It will be another strong year across global debt and equity capital markets, while global M&A will see yet more growth. That’s the conclusion of more than 470 experienced deal makers interviewed for Refinitiv’s Deal makers Sentiment Survey.
- According to Refinitiv’s Deal makers Sentiment Survey, equity capital markets and debt capital markets deal makers anticipate growth of 8 percent globally.
- Meanwhile, following a record year in 2021, the M&A market is eyeing 10 percent growth.
- Among deal makers, there is a shift in focus from macro to company-specific factors.
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The historically high levels of debt and equity finance that have been raised across global capital markets since the start of the COVID-19 pandemic will continue through 2022, according to respondents to Refinitiv’s annual Deal makers Sentiment Survey.
With global equity markets on a run-rate of more than $300bn per quarter through much of the pandemic, nine out of 10 deal makers expect this unprecedented level of issuance to persist or be surpassed during 2022.
On average, deal makers expect equity markets to grow by 8.2 percent globally.
Deal makers in Asia and the Americas are most bullish, expecting global market growth to push double-digit percentage points. Bucking the overall trend of positivity, more than half of deal makers in EMEA expect no growth in equity markets at all during 2022.
What’s the buzz around SPACs in capital markets?
If there is a ‘buzz’ topic going into 2022, it is around IPOs and their upstart competitor – the special purpose acquisition company (SPAC).
While rarely spotted in EMEA, the rapid growth of SPACs in the past year or so has become a global discussion point among global equity and debt market-makers.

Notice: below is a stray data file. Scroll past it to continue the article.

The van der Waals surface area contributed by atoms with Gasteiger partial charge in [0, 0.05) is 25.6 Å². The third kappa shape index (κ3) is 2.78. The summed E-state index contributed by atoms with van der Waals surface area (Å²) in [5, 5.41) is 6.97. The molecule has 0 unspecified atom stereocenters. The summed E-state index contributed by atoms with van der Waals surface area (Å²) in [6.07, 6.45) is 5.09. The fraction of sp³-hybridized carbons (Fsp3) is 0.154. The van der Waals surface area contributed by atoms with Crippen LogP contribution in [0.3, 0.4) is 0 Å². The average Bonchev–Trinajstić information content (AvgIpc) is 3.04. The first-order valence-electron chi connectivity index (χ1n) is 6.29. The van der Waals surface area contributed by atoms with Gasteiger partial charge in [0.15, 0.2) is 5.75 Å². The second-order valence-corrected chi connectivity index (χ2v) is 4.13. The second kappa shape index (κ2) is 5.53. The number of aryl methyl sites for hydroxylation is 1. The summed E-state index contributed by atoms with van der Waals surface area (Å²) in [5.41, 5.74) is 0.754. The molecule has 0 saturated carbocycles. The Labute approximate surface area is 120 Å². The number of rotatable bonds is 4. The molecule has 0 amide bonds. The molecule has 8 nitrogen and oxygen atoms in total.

Opinions appear relatively split between their various merits, although only a minority expect to see the SPAC market continue to grow through 2022.
Americas led bullish M&A pack
Corporate M&A ‘rainmakers’ have renewed confidence in their weather-setting ability, with an expected average growth rate of nearly 10 percent in 2022. That would be one-tenth higher than the all-time record set in 2021, of $5.9trn from 63,000 transactions, which itself was the result of an annual surge of 64 percent by value and 24 percent by number of deals.
This bullish sentiment is also reflected within corporates, with only a quarter of in-house M&A professionals not expecting to do a deal in their own industry this year (although there is less certainty around cross-industry activity.)
For corporates, the key deal motivations concern economic goals and return-on-investment that would compensate for losses, reduce risk or increase turnover.
Deal makers in the Americas expect the market to grow fastest, with an eye-popping 13 percent predicted average growth rate – more than double the growth expectations for EMEA.
The majority of sectors are expected to see low single-digit growth in acquisition activity.
The exception is technology, which has consistently topped the leaderboard and is now growing significantly more than all other sectors. In terms of the sector leader ranking, there are no big changes in the M&A top four of technology, healthcare, financials and telecoms (although the predicted growth rate for healthcare has fallen from 8 percent to 5 percent).
Meanwhile, M&A professionals are grappling with a growing list of context- and theme-specific concerns, from the rise of SPACs, through to working from home.
Debt markets just taking a breather
Global debt issuance, which is currently worth more than $10trn per year, is expected to increase by 8.6 percent during 2022.
This optimism is despite a notable decline in activity in the second half of 2021 and a near-certain rising interest rate environment.
As with equity markets, debt market participants in the Americas and Asia are leading the positive sentiment, with double-digit growth predictions. But in contrast to equity markets, players in EMEA are also sanguine, with the vast majority (95 percent) of respondents expecting debt issuance to hold up at 2021’s historically high levels.
A large majority of deal makers believe sustainable finance is important when it comes to raising capital, and most eyes are on interest rates and debt serviceability to be key influencing factors for the year ahead.
Relatively fewer respondents are concerned about the threat of a recession or economic slowdown than in previous years, but economic and financial factors remain key.
Few respondents mention COVID-19 or vaccines. Instead, deal makers are focused on company-specific factors, such as their liquidity and requirement for capital; or thematic issues such as the pros and cons of bonds, and ESG.